So the Tulloch name survived and here we are alive and thriving to tell the tale 120 years on.
Although we remain a family company, investment in the brand by our partners combined with a modern business structure is now at the heart of our success.
Times they have a changed, and I have no doubt that the company my children (or one of my siblings children) inherit, and their children inherit, and so on and so forth, will look very different in another 120 years, come 2135.
It’s hard to imagine how the Australian Wine Industry will look in 2135, how will consumers tastes and demands have changed, will tradition, respect and authenticity endure as principles that underscore success and longevity? Only time will tell.
My Board of Directors are a wealth of experience and knowledge when it comes to wine industry cycles and they often muse about the good old days. For me, I have only known this industry against a tough and ruthless landscape, ruled by trading terms, production efficiencies, new media know how, a well financed and very active anti-alcohol lobby and a severe and debilitating production and demand imbalance.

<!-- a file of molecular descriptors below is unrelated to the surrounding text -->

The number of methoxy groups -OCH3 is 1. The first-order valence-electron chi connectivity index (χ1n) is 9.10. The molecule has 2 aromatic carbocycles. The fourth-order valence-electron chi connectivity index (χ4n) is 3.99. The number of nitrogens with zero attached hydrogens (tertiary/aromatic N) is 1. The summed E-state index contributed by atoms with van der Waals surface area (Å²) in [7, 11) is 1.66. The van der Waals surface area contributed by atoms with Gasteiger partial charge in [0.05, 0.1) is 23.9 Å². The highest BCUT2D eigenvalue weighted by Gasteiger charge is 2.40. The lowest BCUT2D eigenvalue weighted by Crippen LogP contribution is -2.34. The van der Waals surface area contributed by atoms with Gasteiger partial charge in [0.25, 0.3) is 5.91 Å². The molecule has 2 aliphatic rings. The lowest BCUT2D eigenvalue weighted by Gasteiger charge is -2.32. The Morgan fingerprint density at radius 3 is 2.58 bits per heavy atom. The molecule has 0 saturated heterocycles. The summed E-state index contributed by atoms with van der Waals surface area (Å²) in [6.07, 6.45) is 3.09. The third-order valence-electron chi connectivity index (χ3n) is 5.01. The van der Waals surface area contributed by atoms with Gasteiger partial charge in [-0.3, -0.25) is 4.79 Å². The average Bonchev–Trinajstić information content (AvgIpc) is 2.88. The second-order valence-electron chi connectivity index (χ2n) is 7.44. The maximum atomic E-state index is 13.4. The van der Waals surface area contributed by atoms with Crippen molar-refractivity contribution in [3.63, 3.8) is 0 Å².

Despite these odds, our dedication and commitment to handing this great brand down to a new generation is unwavering. The support of Australians underpins the future success of small family owned Australian companies and is paramount to the dream of succession. Not just for the wine industry, but for all those whose generations toil against the odds and nature to carve a piece of history into this countries young landscape. The message is simple, where possible choose Australian – owned, made, grown, packaged, financed. Help us keep the great stories of our generations and our country alive for many years to come.
Click here for the final chapter in the Tulloch story: Tulloch Timeline Part 3